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A Disturbing news yet again

Education Ministry's exemplary move to transfer Thimphu's senior most teachers to dzonkhags other than Paro and Phuentsholing, is disturbing piece of news. Maybe the ministry is fully awake now. And maybe the ministry is sending message of equity and justice here. But what will be the effect on  those 34 listed teachers' morale and dedication? What will happen to their teaching enthusiasm? 

Most of these senior teachers have served in remote places prior to their posting in Thimphu. And if that is the case, then their justification to continue to teach in schools in Thimphu hold water. After all, isn't it the government's policy for teachers to be posted to remote areas prior to their posting in urban areas? 

Hopefully, these teachers may not take to resignation. If they do, it is a great loss to the country. I personally didn't like some teachers from remote areas saying that  there are thousands willing to teach even if these 34 teachers resign.

I am tempted to quote here an excerpt from what I wrote on in 2007:

But one thing is certain. There is always this difference in the quality and experience of teachers. As we move farther away from the urban zones like Thimphu, Paro, Phuntsholing, and Punakha, it is a decreasing trend. We see it with our own eyes. Compare the quality of English of students in remote areas like Pemagatsel and urban places like Thimphu. The gap is simply ‘sky and earth’.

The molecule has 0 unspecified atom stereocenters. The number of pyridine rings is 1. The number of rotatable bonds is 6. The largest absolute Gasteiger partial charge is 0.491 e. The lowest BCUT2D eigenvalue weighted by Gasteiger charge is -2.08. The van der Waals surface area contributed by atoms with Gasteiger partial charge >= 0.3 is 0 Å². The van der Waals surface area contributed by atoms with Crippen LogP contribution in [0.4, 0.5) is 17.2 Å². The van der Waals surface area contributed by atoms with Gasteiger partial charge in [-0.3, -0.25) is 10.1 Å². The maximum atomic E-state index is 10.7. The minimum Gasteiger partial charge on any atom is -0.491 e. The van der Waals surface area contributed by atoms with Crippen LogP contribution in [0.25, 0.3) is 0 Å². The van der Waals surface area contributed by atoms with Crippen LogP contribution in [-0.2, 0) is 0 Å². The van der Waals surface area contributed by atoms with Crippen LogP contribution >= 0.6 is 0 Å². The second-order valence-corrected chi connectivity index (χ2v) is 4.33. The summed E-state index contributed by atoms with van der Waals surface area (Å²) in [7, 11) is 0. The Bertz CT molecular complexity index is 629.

Our observation is: a new and fresh teacher is posted to a remote area. Here he gets the feel of his new career and starts to learn many new things. When the teacher becomes ‘experienced’, as they call it, he is called to urban places like Thimphu. He is given the chance to make impact in good schools like Yangchenphug, Motithang and Luntgenzampa. They have a reputation of being the best in the country and it is only right that they require experienced teachers!

But now it seems we are setting a trend. A teacher may serve a few years in remote schools. And after that marry a civil servant and get posted to Thinphu; teach in the capital for 20 years, but when the ministry plans to send them to dzongkhags (other than Paro and Pling), they will resign. 

I don't know whether sending all these teachers away from Thimphu is a solution. But I am sure the ministry would come out with a better proposition. 


  1. Hmm...I am not quite sure what you are saying is good. But like you said, teachers do get married to civil servants and then they remain in the capital their entire career-life. I think it is a good decision to send some experienced teachers to remote areas. If they take it so narrowly and resign, I don't know if they will be doing the right thing. I personally feel that they should take that as a chance to serve the country in even better ways.


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